4 Passed QC Frequency 100 Failed BgQC 10 Failed VarQC FG departure [K] Figure 3: Histogram of SSM/I channel 19v FG departures from one analysis cycle, 00Z on 1st March 2009, showing the numbers that were actively assimilated (thin line); rejected by BgQC (thick line); rejected by VarQC (dashed line). ered error-prone. Instead, as for the 1D+4D-Var approach, no interpolation is done and only the nearest observation to the model grid point is taken, with a maximum allowed distance of 10 km. During the inner-loop minimisations, when a low resolution grid is used, distances may be much larger, so observation error is inflated as a quadratic function of distance from the model grid point. SSM/I channels 19v, 19h, 22v, 37v and 85h are assimilated actively. Observation errors are increased to very large values in cloudy situations for channels 37v and 85v, where cloud and rain radiative transfer is not as reliable as in the lower frequency channels. Observations are assimilated over sea surfaces only. 3. Performance in the full system The initial direct 4D-Var approach represents a very cautious assimilation of the observations. The effective error assigned to observations is generally quite high, due to the inflation of observation errors with distance from the grid point. This becomes significant because the true resolution of the analysis is that of the final incremental inner loop, which is only T255 (roughly 80km). Even where the observation errors are small, quality control (QC) has been set up to remove most of the contentious observations (Fig. 3), i.e. those where cloud or rain is present in either FG or observation but not in the other: these are associated with large brightness temperature departures. Traditional measures for evaluating an NWP system are (i) forecast scores calculated using the analyses as a reference and (ii) fit to other observations. Without going into detail here, these show that the all-sky direct 4D-Var only just replicates the performance of the old system (e.g. that shown by Kelly et al., 2008). The tropical wind impact is mostly retained, but fits to other observations show that the humidity is not quite so constrained as in the previous system. This can all be attributed to the very cautious treatment of observation errors and QC. A final limitation is found equally in the 1D+4D-Var and the all-sky approach. It is far more 226.4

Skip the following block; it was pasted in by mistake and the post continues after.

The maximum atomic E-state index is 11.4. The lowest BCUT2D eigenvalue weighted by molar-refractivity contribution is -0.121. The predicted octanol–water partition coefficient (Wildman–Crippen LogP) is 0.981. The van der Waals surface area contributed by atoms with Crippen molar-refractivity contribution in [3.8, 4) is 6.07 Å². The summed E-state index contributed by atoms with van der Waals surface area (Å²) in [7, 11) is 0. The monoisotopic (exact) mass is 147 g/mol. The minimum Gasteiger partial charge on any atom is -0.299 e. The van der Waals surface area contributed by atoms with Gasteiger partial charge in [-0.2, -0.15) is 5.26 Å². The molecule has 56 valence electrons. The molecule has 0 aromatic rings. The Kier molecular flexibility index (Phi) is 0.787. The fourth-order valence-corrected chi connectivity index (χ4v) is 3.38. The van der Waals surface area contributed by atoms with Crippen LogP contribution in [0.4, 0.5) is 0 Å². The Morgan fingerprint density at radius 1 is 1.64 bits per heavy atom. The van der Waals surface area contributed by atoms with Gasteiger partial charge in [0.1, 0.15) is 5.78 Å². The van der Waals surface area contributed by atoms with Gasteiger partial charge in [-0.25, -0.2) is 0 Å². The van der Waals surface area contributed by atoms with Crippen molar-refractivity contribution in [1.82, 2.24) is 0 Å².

5 a 0.5 LWP increment [kg m 2 ] LWP FG departure [kg m 2 ] b 0.5 LWP increment [kg m 2 ] LWP FG departure [kg m 2 ] Figure 4: Information transfer into the 4D-Var analyses, based on SSM/I observations from 23rd - 29th August 2007 in an All-Sky system. 2D histograms show FG departure against increment, for LWP: (a) in the first 1 h 50 min of the assimilation window and (b) the last 1 h 20 min. LWP is derived from observed or simulated TBs. The 1:1 line is overplotted, and if all observational information were transferred into the analyses, points would lie on this line. Contours are in logarithmic steps, starting from the outermost contour: 3,10,32, 100, 316 etc. difficult to get the assimilation system to create cloud than it is to remove cloud. This is seen when comparing FG departures to increments (Fig. 4b). At the beginning of the time window it is even quite difficult to remove cloud (Fig. 4a). These problems are thought to be due in part to the lack of a cloud control variable and in part to an ad-hoc restriction of humidity increments in the control variable transformation (this is intended to prevent supersaturation.) 4. Next version: symmetric errors As seen in the previous sections, the cautious treatment of observation errors and quality control in the initial all-sky approach resulted in a very limited impact from the observations. Additionally, the initial approach did not include any specific cloud or rain bias correction. Both of these things can be better understood by studying the variation of the FG departures with cloud amount. Here, cloud amount is represented by P37, the Petty (1994) 37 GHz normalised polarisation difference. This is a rough estimate of the square of the cloud and rain transmittance at 37 GHz, and it is calculated from the brightness temperatures. Its value is 1 in clear skies, varying to 0 in completely opaque cloud and rain conditions. The advantage of using P37 is that it can be calculated either from the observed or from the modelled brightness temperatures. This is an important point, for as Fig. 5a shows, binning FG departures by either observed or modelled cloud amount will result in a spurious sampling bias. For example, when heavy rain observations are selected, model error is likely to mean that some of the corresponding model points are clear sky instead. Hence, just from this sampling choice, the observations 226.5